Senior Shannon Beckham will serve as the student commencement speaker at the 2016 commencement ceremony.
Beckham’s speech was chosen out of 30 speeches submitted to a committee of administrators, faculty members and students. She will present it May 15 at Duke’s 2016 commencement ceremony in Wallace Wade Stadium. Beckham, a public policy major with a certificate in policy journalism and media studies, explained that she plans to discuss the shared experiences of the class of 2016 in her speech.
"I want to get up there a say something that can really make a difference," she said.
Beckham noted that her speech focuses on values like empathy.
"I talk about how on a day like graduation, we all talk about how we're so great, but no one talks about how we are good people," she said.
She wants to express to the class of 2016 that the values they learned at Duke should guide them toward a path of goodness, not just greatness, she explained.
However, she noted that her speech is not about imparting wisdom but rather grappling with what the class of 2016 has learned at Duke.
Beckham gained experience in writing speeches from her internship at the White House last summer where she served on a speechwriting team for President Barack Obama. She worked to find anecdotes and historical references for President Obama's speeches, including ones that he gave on visits to Kenya and Ethiopia. She also assisted when Obama announced the re-establishment of diplomatic ties with Cuba and when he spoke in Charleston following a church shooting there in June.
She explained that this job taught her the value of incorporating research into speeches.
"Before I started writing this speech, I went through old letters and speeches from past Duke presidents to learn about what they saw as the vision for Duke when it was founded," Beckham wrote in an email.
Speeches with "beautiful rhetoric or compelling stories" give her inspiration, she noted, adding that she enjoys working with language.
Beckham said that she plans to incorporate her experiences at Duke into her commencement address, especially the lessons she has learned as the president of DefMo, a multicultural student dance group. The people she encountered through this activity helped her learn the value of empathy, she said.
"It's the people and the experiences outside of the classroom that have taught us empathy," she said.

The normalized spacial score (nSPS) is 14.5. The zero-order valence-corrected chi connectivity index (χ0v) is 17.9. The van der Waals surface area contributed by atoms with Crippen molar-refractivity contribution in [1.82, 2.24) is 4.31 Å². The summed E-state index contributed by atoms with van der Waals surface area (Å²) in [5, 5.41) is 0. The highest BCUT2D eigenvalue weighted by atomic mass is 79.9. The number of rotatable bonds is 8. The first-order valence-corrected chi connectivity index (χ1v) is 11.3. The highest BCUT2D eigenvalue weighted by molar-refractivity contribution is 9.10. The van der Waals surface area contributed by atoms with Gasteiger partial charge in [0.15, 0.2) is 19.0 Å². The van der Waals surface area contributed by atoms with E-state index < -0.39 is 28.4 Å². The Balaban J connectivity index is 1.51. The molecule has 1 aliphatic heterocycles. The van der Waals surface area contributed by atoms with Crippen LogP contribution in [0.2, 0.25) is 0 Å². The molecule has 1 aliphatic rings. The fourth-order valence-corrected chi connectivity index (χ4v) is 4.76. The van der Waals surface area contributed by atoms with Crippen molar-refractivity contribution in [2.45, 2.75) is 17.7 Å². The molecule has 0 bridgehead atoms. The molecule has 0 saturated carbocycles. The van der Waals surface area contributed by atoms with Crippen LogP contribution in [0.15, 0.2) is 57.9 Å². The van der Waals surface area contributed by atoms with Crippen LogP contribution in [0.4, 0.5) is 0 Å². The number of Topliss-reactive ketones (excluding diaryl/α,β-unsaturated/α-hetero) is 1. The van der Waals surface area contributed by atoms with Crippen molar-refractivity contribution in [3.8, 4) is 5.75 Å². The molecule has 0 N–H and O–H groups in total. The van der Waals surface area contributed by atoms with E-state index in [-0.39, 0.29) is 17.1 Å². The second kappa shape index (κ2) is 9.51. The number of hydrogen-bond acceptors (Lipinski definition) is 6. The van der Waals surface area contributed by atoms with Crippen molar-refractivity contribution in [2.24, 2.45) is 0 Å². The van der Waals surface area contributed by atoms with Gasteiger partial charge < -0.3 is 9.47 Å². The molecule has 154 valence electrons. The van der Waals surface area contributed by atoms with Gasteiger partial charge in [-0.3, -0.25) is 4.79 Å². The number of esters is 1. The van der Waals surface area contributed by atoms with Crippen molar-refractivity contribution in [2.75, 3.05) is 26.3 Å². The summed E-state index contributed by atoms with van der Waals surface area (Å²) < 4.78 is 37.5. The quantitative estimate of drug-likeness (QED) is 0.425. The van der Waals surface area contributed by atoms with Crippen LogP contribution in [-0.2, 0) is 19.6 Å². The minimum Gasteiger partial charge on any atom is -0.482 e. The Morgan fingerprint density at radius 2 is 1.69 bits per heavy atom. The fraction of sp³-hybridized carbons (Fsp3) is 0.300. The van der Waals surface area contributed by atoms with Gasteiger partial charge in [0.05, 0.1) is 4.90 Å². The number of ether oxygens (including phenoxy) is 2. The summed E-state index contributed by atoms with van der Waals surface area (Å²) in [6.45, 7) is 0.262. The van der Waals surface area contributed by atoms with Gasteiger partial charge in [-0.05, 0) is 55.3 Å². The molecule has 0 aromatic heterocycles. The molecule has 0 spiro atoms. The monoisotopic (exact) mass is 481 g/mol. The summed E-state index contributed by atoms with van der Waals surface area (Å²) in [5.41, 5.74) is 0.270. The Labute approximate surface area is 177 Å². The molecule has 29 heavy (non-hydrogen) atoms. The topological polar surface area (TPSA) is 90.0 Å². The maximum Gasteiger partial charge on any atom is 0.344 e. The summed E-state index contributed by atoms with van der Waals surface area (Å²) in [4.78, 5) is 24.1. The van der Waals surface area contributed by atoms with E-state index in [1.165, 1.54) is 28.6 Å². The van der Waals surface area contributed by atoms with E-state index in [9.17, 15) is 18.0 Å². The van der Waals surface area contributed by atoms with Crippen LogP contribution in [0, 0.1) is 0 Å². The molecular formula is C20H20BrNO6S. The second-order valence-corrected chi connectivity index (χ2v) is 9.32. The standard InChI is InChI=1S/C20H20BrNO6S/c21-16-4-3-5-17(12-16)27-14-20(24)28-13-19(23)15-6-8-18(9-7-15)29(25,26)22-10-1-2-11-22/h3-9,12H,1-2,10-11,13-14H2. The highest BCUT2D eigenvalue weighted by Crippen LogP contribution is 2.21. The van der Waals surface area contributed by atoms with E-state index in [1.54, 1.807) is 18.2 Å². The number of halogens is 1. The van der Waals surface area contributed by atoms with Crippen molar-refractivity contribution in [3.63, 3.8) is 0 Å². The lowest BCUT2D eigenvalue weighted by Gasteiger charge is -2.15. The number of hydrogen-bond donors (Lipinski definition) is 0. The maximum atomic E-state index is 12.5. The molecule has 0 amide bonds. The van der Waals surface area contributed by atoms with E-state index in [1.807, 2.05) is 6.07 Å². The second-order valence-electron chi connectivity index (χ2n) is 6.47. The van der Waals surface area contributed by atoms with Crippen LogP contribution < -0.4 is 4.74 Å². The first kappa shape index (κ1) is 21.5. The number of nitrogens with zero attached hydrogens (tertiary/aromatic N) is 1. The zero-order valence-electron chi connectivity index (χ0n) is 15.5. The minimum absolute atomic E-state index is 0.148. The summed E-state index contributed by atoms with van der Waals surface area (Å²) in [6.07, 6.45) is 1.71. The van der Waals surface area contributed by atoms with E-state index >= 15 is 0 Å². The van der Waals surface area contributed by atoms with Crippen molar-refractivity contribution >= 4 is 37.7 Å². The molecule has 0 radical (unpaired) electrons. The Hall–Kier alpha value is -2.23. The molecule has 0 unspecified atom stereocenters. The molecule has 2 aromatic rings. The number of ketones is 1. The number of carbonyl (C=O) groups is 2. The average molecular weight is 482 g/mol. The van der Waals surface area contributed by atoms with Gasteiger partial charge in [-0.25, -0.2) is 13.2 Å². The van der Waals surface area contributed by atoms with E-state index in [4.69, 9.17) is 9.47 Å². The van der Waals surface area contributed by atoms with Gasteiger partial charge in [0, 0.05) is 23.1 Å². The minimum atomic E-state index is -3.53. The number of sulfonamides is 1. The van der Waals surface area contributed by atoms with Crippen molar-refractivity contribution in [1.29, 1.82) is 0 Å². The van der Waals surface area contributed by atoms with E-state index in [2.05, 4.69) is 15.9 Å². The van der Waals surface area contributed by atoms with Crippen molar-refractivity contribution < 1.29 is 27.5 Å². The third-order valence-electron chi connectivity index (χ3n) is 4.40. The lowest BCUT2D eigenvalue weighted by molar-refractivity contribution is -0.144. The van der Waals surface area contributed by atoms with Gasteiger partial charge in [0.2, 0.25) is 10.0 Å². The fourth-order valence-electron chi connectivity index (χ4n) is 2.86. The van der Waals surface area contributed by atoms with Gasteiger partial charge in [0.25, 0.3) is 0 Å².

During her time at Duke, Beckham has worked for the Sanford School of Public Policy’s Reporter’s Lab on fact-checking initiatives and founded the Duke chapter of Democracy Matter.
In addition, she studied abroad in Argentina and did DukeEngage in India working with Pakistani refugees.
She said that she hopes to make a career out of speech-writing. After graduation, she will join the speechwriting team that supports Hillary Clinton's presidential campaign. She will work with the campaign at least until the election in November.
"We’ll have to see how that goes,” she said about her new job, in a Duke Today release. “Six months from now I don’t know where I’ll be—which is exciting.”
Members of the committee that selected Beckham noted that they are excited to hear her speech this weekend.
“She had an honest approach in her speech,” said Sterly Wilder, associate vice president for Duke Alumni Affairs and chair of the selection committee, in the release. “She was vulnerable and she wanted her message to be distinctly Duke. It really resonated.”
Beckham noted that she hopes her speech will make an impact this weekend.
"I think it only takes one line hitting home with one person in the audience for the speech to make a difference, so that's what I'm hoping to accomplish this weekend," she wrote.
Editor's note: The Chronicle spoke with Beckham both over the phone and via email. This article was updated May 12 at 6:00 p.m. to provide additional information and quotes from Beckham.
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